Software Integrity Insight is your resource on the cyber security and open source security that made the headlines!
Wednesday, RSA 2018: On any given day, there are more than 150 sessions to choose from here. Good luck getting to even 5% of those. The good news is that attendees can get access to most of the sessions they missed after the fact, since the slide presentations are posted and videos are made of just about every one. So you can keep “attending” for months to come. But from a small slice of it in real time: It didn’t get nearly as much buzz as the keynote from Monica Lewinsky of Bill-Clinton-and-blue-dress fame, but the message was still powerful: Behavioral analytics is changing the world of security.
How do you find vulnerabilities and issues in Bluetooth-enabled devices? One of our favorite methods is fuzzing. Learn how to fuzz test Bluetooth car kits.
The Black Duck blog and Open Source Insight become part of the Synopsys Software Integrity blog in early April. You’ll still get the latest open source security and license compliance news, insights, and opinions you’ve come to expect, plus the latest software security trends, news, tips, best practices, and thought leadership every week. Don’t delay, subscribe today! Now on to this week’s open source security and cybersecurity news, including the latest on the Atlanta ransomware attack.
We look at the three reasons you must attend the FLIGHT Amsterdam conference; how to build outstanding projects in the open source community; and why isn’t every app being security tested? Plus, going in-depth into the TRITON attack, why 2018 is the year of open source, how open source is driving both IoT and AI, and a webinar on the 2018 Open Source Rookies of the Year.
Posted in Agile, CI/CD & DevOps, Automotive Security, Data Breach, Open Source Security, Security Standards and Compliance, Webinars | Comments Off on Who owns Linux? TRITON attack, app security testing, future of GDPR
The auto industry constantly debuts new entertainment and safety features, but how secure is connected car software? How do you build in connected car security?
Posted in Automotive Security | Comments Off on What’s under your hood? Connected car security and you
Before the public sessions kick off at Black Hat on Wednesday and Thursday, there are four days of training courses. The course I took part in this year was a two-day, hands-on car hacking course. My instructor, Robert Leale, is the founder and coordinator for the car hacking village at DEF CON. Both the weekend and weekday editions of this course were sold out.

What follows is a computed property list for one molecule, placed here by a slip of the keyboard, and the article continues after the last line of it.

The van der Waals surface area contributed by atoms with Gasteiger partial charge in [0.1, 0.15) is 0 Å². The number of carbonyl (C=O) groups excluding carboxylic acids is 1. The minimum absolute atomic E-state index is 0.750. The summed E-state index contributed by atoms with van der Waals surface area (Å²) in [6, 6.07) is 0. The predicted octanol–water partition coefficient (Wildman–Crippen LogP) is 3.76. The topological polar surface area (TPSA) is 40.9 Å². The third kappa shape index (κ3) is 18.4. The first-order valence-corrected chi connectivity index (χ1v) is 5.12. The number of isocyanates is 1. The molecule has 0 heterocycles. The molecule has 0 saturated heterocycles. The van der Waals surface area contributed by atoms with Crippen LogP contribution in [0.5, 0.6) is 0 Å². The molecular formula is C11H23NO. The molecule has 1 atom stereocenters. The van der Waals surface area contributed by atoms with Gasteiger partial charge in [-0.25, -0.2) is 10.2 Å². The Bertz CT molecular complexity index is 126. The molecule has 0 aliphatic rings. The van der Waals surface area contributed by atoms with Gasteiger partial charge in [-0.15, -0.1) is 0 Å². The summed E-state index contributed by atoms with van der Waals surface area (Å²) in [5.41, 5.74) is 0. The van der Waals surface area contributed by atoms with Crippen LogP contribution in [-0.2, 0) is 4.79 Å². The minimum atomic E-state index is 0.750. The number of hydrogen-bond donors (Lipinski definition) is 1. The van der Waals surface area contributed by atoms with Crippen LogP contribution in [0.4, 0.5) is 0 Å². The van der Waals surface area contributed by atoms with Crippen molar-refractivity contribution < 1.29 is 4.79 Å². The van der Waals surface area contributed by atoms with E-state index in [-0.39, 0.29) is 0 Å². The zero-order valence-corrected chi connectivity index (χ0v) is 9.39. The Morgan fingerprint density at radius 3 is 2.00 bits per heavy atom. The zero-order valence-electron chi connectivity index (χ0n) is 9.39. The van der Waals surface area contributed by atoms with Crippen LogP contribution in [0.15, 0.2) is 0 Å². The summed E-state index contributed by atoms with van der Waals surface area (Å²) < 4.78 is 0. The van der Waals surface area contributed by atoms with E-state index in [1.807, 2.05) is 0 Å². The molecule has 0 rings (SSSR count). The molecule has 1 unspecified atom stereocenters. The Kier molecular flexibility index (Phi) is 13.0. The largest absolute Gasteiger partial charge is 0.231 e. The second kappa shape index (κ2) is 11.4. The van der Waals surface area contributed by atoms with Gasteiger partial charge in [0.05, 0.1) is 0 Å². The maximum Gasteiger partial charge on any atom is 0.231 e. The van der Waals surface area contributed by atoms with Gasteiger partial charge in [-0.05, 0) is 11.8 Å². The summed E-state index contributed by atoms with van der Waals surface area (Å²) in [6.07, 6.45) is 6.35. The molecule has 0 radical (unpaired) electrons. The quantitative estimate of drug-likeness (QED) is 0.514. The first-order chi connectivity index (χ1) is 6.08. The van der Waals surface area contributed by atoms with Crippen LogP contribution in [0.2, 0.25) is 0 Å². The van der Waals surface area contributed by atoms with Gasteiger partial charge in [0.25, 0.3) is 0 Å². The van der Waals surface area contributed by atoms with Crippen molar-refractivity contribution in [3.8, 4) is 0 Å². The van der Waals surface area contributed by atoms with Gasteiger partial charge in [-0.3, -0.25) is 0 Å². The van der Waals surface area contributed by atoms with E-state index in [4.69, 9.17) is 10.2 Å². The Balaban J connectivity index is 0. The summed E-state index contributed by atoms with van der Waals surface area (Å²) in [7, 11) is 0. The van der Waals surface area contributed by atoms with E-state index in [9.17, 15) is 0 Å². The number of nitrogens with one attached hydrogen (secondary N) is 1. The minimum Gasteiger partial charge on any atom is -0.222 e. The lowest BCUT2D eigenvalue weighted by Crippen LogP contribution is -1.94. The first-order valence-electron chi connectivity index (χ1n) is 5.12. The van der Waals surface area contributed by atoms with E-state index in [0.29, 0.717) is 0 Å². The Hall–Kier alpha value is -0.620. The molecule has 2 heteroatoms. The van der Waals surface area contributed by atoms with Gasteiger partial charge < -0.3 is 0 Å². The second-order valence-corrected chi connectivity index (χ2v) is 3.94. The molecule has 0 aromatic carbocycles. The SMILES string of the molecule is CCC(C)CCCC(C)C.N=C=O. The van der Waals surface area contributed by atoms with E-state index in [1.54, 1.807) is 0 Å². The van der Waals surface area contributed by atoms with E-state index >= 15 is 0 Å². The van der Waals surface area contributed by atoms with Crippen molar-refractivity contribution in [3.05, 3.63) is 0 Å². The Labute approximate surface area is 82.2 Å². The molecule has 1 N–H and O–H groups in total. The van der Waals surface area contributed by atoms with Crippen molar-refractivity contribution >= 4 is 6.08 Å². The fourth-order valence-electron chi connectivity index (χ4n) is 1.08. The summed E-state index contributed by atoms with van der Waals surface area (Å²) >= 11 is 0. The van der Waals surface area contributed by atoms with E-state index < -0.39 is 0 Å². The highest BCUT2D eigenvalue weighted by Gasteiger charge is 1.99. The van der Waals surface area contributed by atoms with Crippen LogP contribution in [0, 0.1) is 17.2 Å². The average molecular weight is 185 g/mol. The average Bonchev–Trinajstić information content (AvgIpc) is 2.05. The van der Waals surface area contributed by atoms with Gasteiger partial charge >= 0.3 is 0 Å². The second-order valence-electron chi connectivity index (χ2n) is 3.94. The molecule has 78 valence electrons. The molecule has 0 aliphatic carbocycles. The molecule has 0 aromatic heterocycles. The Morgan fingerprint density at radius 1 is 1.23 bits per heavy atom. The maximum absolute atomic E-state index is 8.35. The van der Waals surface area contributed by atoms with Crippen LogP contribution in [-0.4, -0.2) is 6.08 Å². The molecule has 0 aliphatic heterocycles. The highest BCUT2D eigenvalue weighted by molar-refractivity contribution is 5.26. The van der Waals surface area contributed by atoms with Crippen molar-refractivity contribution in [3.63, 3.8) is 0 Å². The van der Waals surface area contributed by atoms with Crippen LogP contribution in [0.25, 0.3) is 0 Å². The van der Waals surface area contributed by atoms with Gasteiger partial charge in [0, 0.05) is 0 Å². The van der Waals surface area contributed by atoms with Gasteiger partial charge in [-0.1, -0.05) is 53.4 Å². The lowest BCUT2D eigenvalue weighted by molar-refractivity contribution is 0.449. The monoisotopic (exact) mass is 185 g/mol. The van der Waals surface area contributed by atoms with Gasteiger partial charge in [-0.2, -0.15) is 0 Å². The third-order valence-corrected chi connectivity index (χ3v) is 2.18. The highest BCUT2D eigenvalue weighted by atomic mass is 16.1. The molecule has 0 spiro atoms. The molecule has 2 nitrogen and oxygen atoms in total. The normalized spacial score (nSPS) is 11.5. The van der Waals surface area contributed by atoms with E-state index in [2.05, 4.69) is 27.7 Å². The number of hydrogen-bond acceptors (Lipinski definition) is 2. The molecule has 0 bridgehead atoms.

Posted in Automotive Security | Comments Off on Are there ever legitimate reasons for hacking a car?
Fiat Chrysler Automobiles (FCA) announced recently that it was recalling 7,802 Dodge Challengers to “update transmission software,” in response to vehicle movement (“rolling”) after drivers shifted into park. While 7,802 pales compared to the 811,000 recalled from inadvertent “rolling” last year, the concept of pulling cars away from customers for a software upgrade is beginning to catch broader attention. Investment banking firm Stout Risius Ross reported that software issues accounted for 15% of total recalls in 2015, up from 5% in 2011. Big business, big investment Minimizing recalls, which overall totaled more than $900M for General Motors (GM) alone in 2016, would be a significant cost saving opportunity. One remedy for software related recalls is Over the Air (OTA) updates, which would eliminate the need to bring vehicles into dealerships for software updates and allow data driven improvements to minimize maintenance. According to IHS Markit, OTA updates could save the global automotive industry more than $35B by 2022.
Posted in Automotive Security | Comments Off on OTA updates driving connected car revolution?
Developing software is an art. Developing safe and secure software is not only an art, but requires a mindset that anticipates potential bugs, security vulnerabilities, and system failures. Both quality and security are hard to add to a product after its inception. It simply isn’t practical to add on to a product as quality and security are deep and pervasive characteristics. As such, it is advisable to start with solid architecture and robust code from the start. Robust software for better quality and security Coding guidelines can help in developing robust code that is portable, safe to be run in high-assurance systems, and secure against common code exploits. Motivated by these insights, the Motor Industry Software Reliability Association (MISRA) published a range of reports, recommendations, and guidelines to ensure the development of safe and secure software. Most prominently are MISRA’s guidelines for the development of C and C++ projects. These include their MISRA C 2004, MISRA C++ 2008, and MISRA C 2012 standards.
Fault Injection is a podcast from Synopsys that digs into software quality and security issues. This week, hosts Robert Vamosi, CISSP and Security Strategist at Synopsys, and Chris Clark, Principal Security Engineer at Synopsys, go into detail about automotive software security and the future of connected cars.